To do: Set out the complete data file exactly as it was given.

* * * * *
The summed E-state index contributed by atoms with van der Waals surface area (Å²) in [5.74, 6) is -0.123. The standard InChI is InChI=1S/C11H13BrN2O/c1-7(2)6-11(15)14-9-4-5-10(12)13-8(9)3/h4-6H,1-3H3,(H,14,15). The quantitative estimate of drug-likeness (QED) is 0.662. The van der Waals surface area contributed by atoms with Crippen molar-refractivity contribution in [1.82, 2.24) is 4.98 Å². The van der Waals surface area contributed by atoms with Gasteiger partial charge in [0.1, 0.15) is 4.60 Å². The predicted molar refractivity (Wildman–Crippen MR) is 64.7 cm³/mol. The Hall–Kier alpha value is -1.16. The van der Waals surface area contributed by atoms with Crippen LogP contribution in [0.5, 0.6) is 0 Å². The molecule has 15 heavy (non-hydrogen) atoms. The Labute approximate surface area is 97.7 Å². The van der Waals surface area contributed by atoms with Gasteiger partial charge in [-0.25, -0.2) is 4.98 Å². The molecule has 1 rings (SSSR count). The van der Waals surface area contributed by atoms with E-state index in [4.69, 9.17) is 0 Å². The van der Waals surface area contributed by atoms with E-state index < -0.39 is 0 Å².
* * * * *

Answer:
The summed E-state index contributed by atoms with van der Waals surface area (Å²) in [5.74, 6) is -0.123. The standard InChI is InChI=1S/C11H13BrN2O/c1-7(2)6-11(15)14-9-4-5-10(12)13-8(9)3/h4-6H,1-3H3,(H,14,15). The quantitative estimate of drug-likeness (QED) is 0.662. The van der Waals surface area contributed by atoms with Crippen molar-refractivity contribution in [1.82, 2.24) is 4.98 Å². The van der Waals surface area contributed by atoms with Gasteiger partial charge in [0.1, 0.15) is 4.60 Å². The predicted molar refractivity (Wildman–Crippen MR) is 64.7 cm³/mol. The Hall–Kier alpha value is -1.16. The van der Waals surface area contributed by atoms with Crippen LogP contribution in [0.5, 0.6) is 0 Å². The molecule has 15 heavy (non-hydrogen) atoms. The Labute approximate surface area is 97.7 Å². The van der Waals surface area contributed by atoms with Gasteiger partial charge in [-0.25, -0.2) is 4.98 Å². The molecule has 1 rings (SSSR count). The van der Waals surface area contributed by atoms with E-state index in [4.69, 9.17) is 0 Å². The van der Waals surface area contributed by atoms with E-state index < -0.39 is 0 Å².